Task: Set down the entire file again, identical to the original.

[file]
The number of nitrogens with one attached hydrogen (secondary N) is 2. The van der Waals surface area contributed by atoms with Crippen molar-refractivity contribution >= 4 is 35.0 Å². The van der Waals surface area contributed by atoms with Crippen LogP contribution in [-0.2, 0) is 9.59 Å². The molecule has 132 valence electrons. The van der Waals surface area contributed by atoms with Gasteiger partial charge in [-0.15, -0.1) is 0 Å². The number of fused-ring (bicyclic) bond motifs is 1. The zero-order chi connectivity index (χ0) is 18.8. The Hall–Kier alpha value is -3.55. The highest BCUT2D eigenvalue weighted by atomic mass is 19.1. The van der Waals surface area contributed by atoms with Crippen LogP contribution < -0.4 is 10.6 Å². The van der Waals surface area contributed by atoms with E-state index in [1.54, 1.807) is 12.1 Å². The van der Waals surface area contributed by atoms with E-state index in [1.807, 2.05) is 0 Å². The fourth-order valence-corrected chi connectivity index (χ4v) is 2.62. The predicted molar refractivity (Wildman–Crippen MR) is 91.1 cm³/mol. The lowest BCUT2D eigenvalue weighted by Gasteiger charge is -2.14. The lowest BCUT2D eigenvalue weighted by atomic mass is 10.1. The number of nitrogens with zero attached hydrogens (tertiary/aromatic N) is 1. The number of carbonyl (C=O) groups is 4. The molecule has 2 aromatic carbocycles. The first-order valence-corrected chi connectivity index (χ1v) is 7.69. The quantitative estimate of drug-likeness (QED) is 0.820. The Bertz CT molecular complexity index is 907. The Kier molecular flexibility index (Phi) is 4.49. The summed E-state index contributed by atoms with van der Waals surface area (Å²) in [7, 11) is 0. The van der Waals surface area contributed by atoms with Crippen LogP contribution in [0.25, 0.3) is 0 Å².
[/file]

The number of nitrogens with one attached hydrogen (secondary N) is 2. The van der Waals surface area contributed by atoms with Crippen molar-refractivity contribution >= 4 is 35.0 Å². The van der Waals surface area contributed by atoms with Crippen LogP contribution in [-0.2, 0) is 9.59 Å². The molecule has 132 valence electrons. The van der Waals surface area contributed by atoms with Gasteiger partial charge in [-0.15, -0.1) is 0 Å². The number of fused-ring (bicyclic) bond motifs is 1. The zero-order chi connectivity index (χ0) is 18.8. The Hall–Kier alpha value is -3.55. The highest BCUT2D eigenvalue weighted by atomic mass is 19.1. The van der Waals surface area contributed by atoms with Crippen LogP contribution < -0.4 is 10.6 Å². The van der Waals surface area contributed by atoms with E-state index in [1.54, 1.807) is 12.1 Å². The van der Waals surface area contributed by atoms with E-state index in [1.807, 2.05) is 0 Å². The fourth-order valence-corrected chi connectivity index (χ4v) is 2.62. The predicted molar refractivity (Wildman–Crippen MR) is 91.1 cm³/mol. The lowest BCUT2D eigenvalue weighted by Gasteiger charge is -2.14. The lowest BCUT2D eigenvalue weighted by atomic mass is 10.1. The number of nitrogens with zero attached hydrogens (tertiary/aromatic N) is 1. The number of carbonyl (C=O) groups is 4. The molecule has 2 aromatic carbocycles. The first-order valence-corrected chi connectivity index (χ1v) is 7.69. The quantitative estimate of drug-likeness (QED) is 0.820. The Bertz CT molecular complexity index is 907. The Kier molecular flexibility index (Phi) is 4.49. The summed E-state index contributed by atoms with van der Waals surface area (Å²) in [7, 11) is 0. The van der Waals surface area contributed by atoms with Crippen LogP contribution in [0.25, 0.3) is 0 Å².